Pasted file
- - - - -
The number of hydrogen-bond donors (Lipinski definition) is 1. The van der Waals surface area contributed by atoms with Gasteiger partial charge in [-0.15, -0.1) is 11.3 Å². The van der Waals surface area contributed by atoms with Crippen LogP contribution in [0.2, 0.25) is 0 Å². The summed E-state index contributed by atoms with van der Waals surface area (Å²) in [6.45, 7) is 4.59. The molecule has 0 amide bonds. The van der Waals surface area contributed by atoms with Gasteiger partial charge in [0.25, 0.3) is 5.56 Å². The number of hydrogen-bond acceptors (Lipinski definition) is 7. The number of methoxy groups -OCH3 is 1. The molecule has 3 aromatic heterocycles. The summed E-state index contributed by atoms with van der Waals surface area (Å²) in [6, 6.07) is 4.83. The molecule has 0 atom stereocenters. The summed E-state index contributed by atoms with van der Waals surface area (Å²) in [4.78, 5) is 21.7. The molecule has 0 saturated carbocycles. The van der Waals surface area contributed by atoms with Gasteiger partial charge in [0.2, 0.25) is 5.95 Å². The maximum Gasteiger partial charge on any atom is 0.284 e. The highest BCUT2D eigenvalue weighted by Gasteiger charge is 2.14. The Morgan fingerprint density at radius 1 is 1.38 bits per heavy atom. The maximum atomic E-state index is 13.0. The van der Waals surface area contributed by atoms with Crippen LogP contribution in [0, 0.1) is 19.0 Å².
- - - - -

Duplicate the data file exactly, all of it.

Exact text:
The number of hydrogen-bond donors (Lipinski definition) is 1. The van der Waals surface area contributed by atoms with Gasteiger partial charge in [-0.15, -0.1) is 11.3 Å². The van der Waals surface area contributed by atoms with Crippen LogP contribution in [0.2, 0.25) is 0 Å². The summed E-state index contributed by atoms with van der Waals surface area (Å²) in [6.45, 7) is 4.59. The molecule has 0 amide bonds. The van der Waals surface area contributed by atoms with Gasteiger partial charge in [0.25, 0.3) is 5.56 Å². The number of hydrogen-bond acceptors (Lipinski definition) is 7. The number of methoxy groups -OCH3 is 1. The molecule has 3 aromatic heterocycles. The summed E-state index contributed by atoms with van der Waals surface area (Å²) in [6, 6.07) is 4.83. The molecule has 0 atom stereocenters. The summed E-state index contributed by atoms with van der Waals surface area (Å²) in [4.78, 5) is 21.7. The molecule has 0 saturated carbocycles. The van der Waals surface area contributed by atoms with Gasteiger partial charge in [0.2, 0.25) is 5.95 Å². The maximum Gasteiger partial charge on any atom is 0.284 e. The highest BCUT2D eigenvalue weighted by Gasteiger charge is 2.14. The Morgan fingerprint density at radius 1 is 1.38 bits per heavy atom. The maximum atomic E-state index is 13.0. The van der Waals surface area contributed by atoms with Crippen LogP contribution in [0, 0.1) is 19.0 Å².